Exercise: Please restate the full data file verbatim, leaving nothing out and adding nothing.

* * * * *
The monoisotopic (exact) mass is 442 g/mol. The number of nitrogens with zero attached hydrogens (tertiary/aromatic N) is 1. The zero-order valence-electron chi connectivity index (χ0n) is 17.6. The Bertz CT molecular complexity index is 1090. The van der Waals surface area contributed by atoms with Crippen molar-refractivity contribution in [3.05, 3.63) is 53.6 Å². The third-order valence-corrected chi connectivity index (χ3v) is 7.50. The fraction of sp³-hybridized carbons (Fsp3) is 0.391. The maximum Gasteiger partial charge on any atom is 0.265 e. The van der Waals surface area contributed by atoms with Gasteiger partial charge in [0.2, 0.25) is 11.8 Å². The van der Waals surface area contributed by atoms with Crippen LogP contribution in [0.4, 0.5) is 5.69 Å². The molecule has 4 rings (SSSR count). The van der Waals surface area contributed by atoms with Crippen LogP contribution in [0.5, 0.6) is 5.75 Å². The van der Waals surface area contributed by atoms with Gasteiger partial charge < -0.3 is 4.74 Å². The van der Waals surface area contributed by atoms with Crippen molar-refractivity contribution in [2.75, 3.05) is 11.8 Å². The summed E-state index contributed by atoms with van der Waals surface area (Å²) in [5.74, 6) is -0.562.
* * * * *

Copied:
The monoisotopic (exact) mass is 442 g/mol. The number of nitrogens with zero attached hydrogens (tertiary/aromatic N) is 1. The zero-order valence-electron chi connectivity index (χ0n) is 17.6. The Bertz CT molecular complexity index is 1090. The van der Waals surface area contributed by atoms with Crippen molar-refractivity contribution in [3.05, 3.63) is 53.6 Å². The third-order valence-corrected chi connectivity index (χ3v) is 7.50. The fraction of sp³-hybridized carbons (Fsp3) is 0.391. The maximum Gasteiger partial charge on any atom is 0.265 e. The van der Waals surface area contributed by atoms with Gasteiger partial charge in [0.2, 0.25) is 11.8 Å². The van der Waals surface area contributed by atoms with Crippen LogP contribution in [0.4, 0.5) is 5.69 Å². The molecule has 4 rings (SSSR count). The van der Waals surface area contributed by atoms with Crippen LogP contribution in [0.5, 0.6) is 5.75 Å². The van der Waals surface area contributed by atoms with Gasteiger partial charge < -0.3 is 4.74 Å². The van der Waals surface area contributed by atoms with Crippen molar-refractivity contribution in [2.75, 3.05) is 11.8 Å². The summed E-state index contributed by atoms with van der Waals surface area (Å²) in [5.74, 6) is -0.562.